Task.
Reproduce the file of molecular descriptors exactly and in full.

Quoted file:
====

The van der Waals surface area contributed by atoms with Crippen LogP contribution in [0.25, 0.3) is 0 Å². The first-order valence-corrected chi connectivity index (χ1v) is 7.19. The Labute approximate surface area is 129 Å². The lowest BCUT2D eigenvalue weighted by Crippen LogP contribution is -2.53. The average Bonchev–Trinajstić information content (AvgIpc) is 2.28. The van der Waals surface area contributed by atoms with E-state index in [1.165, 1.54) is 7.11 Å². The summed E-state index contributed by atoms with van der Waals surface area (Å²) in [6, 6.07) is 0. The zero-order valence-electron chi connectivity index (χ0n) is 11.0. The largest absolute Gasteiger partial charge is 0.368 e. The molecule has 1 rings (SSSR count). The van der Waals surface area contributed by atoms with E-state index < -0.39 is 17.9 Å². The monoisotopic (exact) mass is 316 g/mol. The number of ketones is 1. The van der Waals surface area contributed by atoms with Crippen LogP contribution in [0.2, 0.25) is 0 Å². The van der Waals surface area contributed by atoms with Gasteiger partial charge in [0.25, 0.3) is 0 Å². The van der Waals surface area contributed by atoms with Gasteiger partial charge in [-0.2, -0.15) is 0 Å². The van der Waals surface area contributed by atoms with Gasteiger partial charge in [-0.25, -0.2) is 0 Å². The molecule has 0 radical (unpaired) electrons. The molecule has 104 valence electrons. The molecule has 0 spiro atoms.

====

The van der Waals surface area contributed by atoms with Crippen LogP contribution in [0.25, 0.3) is 0 Å². The first-order valence-corrected chi connectivity index (χ1v) is 7.19. The Labute approximate surface area is 129 Å². The lowest BCUT2D eigenvalue weighted by Crippen LogP contribution is -2.53. The average Bonchev–Trinajstić information content (AvgIpc) is 2.28. The van der Waals surface area contributed by atoms with E-state index in [1.165, 1.54) is 7.11 Å². The summed E-state index contributed by atoms with van der Waals surface area (Å²) in [6, 6.07) is 0. The zero-order valence-electron chi connectivity index (χ0n) is 11.0. The largest absolute Gasteiger partial charge is 0.368 e. The molecule has 1 rings (SSSR count). The van der Waals surface area contributed by atoms with E-state index < -0.39 is 17.9 Å². The monoisotopic (exact) mass is 316 g/mol. The number of ketones is 1. The van der Waals surface area contributed by atoms with Crippen LogP contribution in [0.2, 0.25) is 0 Å². The van der Waals surface area contributed by atoms with Gasteiger partial charge in [0.25, 0.3) is 0 Å². The van der Waals surface area contributed by atoms with Gasteiger partial charge in [-0.2, -0.15) is 0 Å². The van der Waals surface area contributed by atoms with Gasteiger partial charge in [-0.25, -0.2) is 0 Å². The molecule has 0 radical (unpaired) electrons. The molecule has 104 valence electrons. The molecule has 0 spiro atoms.